Friday poem: I Hear America Singing

11 September 2015

By Walt Whitman

I hear America singing, the varied carols I hear,
Those of mechanics, each one singing his as it should be blithe and strong,
The carpenter singing his as he measures his plank or beam,
The mason singing his as he makes ready for work, or leaves off work,
The boatman singing what belongs to him in his boat, the deckhand singing on the
steamboat deck,
The shoemaker singing as he sits on his bench, the hatter singing as he stands,
The wood-cutter’s song, the ploughboy’s on his way in the morning, or at noon
intermission or at sundown,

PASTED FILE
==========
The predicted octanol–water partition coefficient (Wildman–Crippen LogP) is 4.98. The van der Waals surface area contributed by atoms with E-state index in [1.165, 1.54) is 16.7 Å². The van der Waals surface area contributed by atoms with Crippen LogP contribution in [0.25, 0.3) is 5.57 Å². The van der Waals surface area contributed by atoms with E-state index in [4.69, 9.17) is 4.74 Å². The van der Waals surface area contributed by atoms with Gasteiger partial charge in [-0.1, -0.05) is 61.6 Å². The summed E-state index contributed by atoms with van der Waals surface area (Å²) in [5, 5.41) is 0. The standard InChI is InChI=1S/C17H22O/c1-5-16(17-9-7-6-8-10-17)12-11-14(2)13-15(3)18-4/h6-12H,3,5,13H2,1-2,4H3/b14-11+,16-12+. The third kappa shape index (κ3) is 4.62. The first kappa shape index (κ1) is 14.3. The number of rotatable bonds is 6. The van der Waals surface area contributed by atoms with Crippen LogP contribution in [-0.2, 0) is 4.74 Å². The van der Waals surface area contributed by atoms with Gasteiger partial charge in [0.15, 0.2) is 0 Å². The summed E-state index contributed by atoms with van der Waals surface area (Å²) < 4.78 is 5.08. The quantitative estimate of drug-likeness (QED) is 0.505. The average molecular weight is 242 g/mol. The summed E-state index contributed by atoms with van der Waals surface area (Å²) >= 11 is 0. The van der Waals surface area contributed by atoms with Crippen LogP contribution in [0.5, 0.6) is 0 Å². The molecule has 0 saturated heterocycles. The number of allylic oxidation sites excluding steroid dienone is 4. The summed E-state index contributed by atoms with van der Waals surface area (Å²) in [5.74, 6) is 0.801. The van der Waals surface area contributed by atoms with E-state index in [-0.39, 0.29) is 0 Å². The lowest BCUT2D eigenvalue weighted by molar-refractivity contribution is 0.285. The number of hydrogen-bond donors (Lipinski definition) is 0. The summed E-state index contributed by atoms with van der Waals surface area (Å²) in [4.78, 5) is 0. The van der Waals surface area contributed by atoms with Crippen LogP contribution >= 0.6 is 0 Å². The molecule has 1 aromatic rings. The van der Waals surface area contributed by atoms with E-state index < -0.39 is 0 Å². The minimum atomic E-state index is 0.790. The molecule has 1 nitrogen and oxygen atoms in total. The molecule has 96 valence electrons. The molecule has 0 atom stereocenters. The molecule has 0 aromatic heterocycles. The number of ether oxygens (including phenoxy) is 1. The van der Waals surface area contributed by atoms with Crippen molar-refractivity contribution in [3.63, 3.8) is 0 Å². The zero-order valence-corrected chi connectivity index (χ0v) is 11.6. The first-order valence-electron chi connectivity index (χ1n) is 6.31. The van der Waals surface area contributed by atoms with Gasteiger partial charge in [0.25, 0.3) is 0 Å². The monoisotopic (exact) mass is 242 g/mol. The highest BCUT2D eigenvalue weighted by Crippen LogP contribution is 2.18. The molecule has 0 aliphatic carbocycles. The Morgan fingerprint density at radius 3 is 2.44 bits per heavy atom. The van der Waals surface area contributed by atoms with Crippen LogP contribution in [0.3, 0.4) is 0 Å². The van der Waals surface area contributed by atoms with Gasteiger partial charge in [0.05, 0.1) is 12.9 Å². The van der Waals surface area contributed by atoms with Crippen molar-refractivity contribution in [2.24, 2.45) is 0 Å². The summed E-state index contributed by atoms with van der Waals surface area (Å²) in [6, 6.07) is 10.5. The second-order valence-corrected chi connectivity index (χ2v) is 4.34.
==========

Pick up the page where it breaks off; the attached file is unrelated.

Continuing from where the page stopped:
The delicious singing of the mother, or of the young wife at work, or of the girl sewing
or washing,
Each singing what belongs to him or her and to none else,
The day what belongs to the day—at night the party of young fellows, robust, friendly,
Singing with open mouths their strong melodious songs.
 
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Walt Whitman is regarded as one of America’s most significant nineteenth century poets. His first collection, Leaves of Grass (1855), celebrated democracy, nature, love and friendship. Here, Whitman celebrates the individuals who contribute to the life and culture of America – the mechanics, the carpenters, the shoemakers, the mothers, and the seamstresses – who all join in the chorus of the nation.